This afternoon before the rain squall hit I spent a rewarding half hour in my shop turning some scrap lumber into a little four-legged table with short walls and three-inch tall legs to spread bird seed on. I found out that the ring-neck and turtle doves that live in my trees prefer to eat seeds off the ground, and instead of making them peck up from the concrete porch the leavings from the four hanging feeders I made them a little dining room table of sorts.

I went out to light the barbecue pit just a few minutes ago, and while storing the lighter fluid and matches in the big outdoor metal cabinet I saw a little green rain frog huddled up in the crease of the door. Now, I'm no frog expert, but I know that metal cabinet doors do not a hospitable frog climate make, and not wanting to squish his froggy brains out when I closed the door I scooted and coaxed him onto my hand and carried him to the fig tree. I tried to then coax him onto a tempting green leaf all covered in fresh rainwater, and failed. I tried to ease him onto a tempting branch still wet with rain, but he balked. Ever effort I made he countered by stubbornly moving onto some other part of my hand. At one point he climbed the hill that is the ball of my thumb and faced me directly, his golden eyes sparking, as if to say "You got yourself into this, bub, now get yourself out."

So I flung him gently underhanded, like a tiny green softball with long flailing legs into the thicket of my snapdragons, there to find his own comfortable frog place. I swear, Nature.


Scott from Oregon said...

On the last house I had, I installed a small pond near the house and tossed a few tree frogs in it I had found somewhere else.

I installed outdoor lights that had square bases that mounted on the wall. This gave a nice one inch ledge eight feet off of the ground and two inches from a light bulb. I used to get the biggest kick watching my frogs all make the march upmy siding every evening, to sit on these ledges and gorge on moths.

They fought over the best seats, I swear...

meno said...

I too love the critters. This reminded me of something that happened many years ago.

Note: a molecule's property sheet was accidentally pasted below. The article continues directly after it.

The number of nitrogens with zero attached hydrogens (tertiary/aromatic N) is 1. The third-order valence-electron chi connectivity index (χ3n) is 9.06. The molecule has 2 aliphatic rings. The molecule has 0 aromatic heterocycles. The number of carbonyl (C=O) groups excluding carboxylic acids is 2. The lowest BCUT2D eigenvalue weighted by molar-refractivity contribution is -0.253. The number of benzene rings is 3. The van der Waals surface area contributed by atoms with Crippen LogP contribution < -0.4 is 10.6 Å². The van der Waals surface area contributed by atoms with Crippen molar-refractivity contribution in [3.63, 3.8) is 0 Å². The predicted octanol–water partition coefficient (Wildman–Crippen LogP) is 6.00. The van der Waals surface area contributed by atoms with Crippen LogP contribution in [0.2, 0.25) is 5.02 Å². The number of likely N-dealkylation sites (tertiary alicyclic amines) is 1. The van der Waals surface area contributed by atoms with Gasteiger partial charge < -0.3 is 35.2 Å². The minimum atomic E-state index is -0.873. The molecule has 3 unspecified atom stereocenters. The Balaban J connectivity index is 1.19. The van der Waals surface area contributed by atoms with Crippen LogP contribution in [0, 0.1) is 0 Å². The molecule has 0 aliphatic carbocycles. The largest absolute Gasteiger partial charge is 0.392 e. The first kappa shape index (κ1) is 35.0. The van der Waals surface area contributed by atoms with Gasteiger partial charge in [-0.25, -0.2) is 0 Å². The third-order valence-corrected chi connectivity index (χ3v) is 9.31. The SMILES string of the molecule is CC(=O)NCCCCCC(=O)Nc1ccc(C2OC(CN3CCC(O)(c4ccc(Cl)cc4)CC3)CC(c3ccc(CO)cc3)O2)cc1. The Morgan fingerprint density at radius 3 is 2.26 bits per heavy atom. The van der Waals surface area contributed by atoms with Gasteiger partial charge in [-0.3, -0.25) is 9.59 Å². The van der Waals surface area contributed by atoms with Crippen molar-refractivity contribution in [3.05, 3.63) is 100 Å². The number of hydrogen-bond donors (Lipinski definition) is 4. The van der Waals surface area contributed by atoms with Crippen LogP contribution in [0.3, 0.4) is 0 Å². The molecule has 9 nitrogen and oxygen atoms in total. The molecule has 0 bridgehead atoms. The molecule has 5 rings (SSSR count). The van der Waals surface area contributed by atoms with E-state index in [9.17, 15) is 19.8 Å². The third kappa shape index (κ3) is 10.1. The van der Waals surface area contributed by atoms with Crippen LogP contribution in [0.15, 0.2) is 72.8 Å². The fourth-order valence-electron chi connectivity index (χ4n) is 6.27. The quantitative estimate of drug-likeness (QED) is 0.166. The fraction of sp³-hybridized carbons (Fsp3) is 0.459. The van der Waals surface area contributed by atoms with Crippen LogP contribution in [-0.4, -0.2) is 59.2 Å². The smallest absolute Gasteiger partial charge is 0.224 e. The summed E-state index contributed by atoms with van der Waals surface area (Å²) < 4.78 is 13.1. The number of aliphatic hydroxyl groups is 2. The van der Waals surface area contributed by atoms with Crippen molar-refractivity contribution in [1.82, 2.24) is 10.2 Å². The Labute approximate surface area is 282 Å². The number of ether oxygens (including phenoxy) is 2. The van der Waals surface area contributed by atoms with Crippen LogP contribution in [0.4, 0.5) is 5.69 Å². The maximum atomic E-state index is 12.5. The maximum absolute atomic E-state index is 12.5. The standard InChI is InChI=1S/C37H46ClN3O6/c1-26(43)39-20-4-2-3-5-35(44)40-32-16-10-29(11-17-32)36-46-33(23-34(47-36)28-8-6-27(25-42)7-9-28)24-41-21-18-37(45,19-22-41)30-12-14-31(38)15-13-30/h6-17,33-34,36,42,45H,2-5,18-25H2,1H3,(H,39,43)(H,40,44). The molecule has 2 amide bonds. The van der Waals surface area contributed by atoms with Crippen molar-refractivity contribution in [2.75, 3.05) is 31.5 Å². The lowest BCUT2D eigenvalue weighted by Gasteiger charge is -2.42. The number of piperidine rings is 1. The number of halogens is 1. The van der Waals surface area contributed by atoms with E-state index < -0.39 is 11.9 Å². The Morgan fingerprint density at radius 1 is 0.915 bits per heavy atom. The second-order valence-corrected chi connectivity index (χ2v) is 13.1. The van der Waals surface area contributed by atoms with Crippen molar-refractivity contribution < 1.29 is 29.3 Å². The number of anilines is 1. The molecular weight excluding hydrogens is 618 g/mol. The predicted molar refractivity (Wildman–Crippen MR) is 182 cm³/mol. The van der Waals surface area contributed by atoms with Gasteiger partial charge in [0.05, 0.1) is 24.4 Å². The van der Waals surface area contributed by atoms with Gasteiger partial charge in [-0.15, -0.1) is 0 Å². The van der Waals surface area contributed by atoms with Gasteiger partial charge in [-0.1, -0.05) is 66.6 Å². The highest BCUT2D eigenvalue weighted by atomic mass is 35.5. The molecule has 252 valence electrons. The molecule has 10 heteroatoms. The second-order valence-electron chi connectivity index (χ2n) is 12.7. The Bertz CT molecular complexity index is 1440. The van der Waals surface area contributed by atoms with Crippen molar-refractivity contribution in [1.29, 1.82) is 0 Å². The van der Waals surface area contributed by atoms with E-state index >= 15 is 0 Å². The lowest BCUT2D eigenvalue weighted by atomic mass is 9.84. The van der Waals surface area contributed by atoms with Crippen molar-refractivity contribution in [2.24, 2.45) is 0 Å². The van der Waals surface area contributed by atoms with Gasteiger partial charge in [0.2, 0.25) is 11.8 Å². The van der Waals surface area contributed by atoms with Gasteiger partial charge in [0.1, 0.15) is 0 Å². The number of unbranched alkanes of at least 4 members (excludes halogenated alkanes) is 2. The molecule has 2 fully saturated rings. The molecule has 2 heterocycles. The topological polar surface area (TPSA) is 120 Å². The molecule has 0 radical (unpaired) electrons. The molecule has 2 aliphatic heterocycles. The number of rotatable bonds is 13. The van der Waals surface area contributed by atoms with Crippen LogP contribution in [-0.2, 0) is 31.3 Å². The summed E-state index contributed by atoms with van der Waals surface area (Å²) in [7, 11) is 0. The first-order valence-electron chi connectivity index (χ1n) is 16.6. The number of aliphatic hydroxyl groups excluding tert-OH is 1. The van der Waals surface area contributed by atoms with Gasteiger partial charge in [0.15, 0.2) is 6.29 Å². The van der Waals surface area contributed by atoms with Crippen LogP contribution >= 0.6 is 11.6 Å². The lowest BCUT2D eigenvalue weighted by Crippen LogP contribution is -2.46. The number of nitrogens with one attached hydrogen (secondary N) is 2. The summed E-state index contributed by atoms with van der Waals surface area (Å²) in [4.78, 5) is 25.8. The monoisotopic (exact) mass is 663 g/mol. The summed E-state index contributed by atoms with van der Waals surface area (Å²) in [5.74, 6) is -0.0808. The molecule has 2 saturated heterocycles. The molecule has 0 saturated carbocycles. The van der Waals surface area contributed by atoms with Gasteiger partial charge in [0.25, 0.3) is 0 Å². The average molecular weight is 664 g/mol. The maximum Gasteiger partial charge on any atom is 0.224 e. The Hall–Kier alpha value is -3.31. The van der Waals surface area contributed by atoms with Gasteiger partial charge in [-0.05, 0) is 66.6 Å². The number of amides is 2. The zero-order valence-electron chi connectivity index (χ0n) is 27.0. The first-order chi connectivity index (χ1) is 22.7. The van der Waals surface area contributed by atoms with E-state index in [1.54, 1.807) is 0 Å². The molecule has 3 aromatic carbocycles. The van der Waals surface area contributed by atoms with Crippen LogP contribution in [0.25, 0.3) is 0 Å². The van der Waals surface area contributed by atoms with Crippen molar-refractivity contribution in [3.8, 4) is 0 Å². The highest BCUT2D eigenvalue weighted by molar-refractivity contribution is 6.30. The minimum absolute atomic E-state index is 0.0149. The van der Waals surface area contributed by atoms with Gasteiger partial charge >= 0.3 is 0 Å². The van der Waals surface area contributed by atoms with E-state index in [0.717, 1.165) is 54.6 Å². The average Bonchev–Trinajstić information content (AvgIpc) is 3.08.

My friend and i found a preying mantis egg case one winter and pried it off the wood it was on and i brought it home. There it sat in an ashtray in the living room all winter, a curiosity.

One Sunday morning, as my parents and brothers and i were headed off to church, we noticed a line of teeny tiny preying mantis's (sp?)crawling out of the ashtray and across the end table and down its leg and heading for the door.

Thanks for bringing that memory back.

Irrelephant said...

Scott, I've always enjoyed seeing Nature adapt itself to our own misguided stumblings. My mother has a dusk-to-dawn light at one end of her mobile home, and there is a brown bat who has long since learned that the best bugs are to be had right there, every night. Great fun to watch him flying big oval orbits, in and out, over and over.

Meno, that's marvelous! I bought three mantis egg cases, oh, years and years ago, carefully tied them to low branches of my hedge and forgot about them. Never saw any mantids (I think that's the approved plural) that year, but from then forward there were always those wonderful stalking critters. I love the image of a little pseudo-military formation of newly hatched mantids single-filing for the door. *grin*

JustCallMeJo said...

Lovely images to roll my brain around, Irrelephant.

Thank you for that.

Irrelephant said...

You're very welcome, Jo. I'm glad I could draw them for you.

Vulgar Wizard said...

I had two blue dragonflies on my fishing rod Saturday for about thirty seconds; they moved as soon as I had the camera ready. *sigh*

skinnylittleblonde said...

I, too, have learned not to swat blindly at tickles of the skin. I've also learned to ignore stinging insects...of course, that took getting chased by a swarm of yellow jackets many years ago, for me to learn that leson.
Great blog...dragonflies are awesome!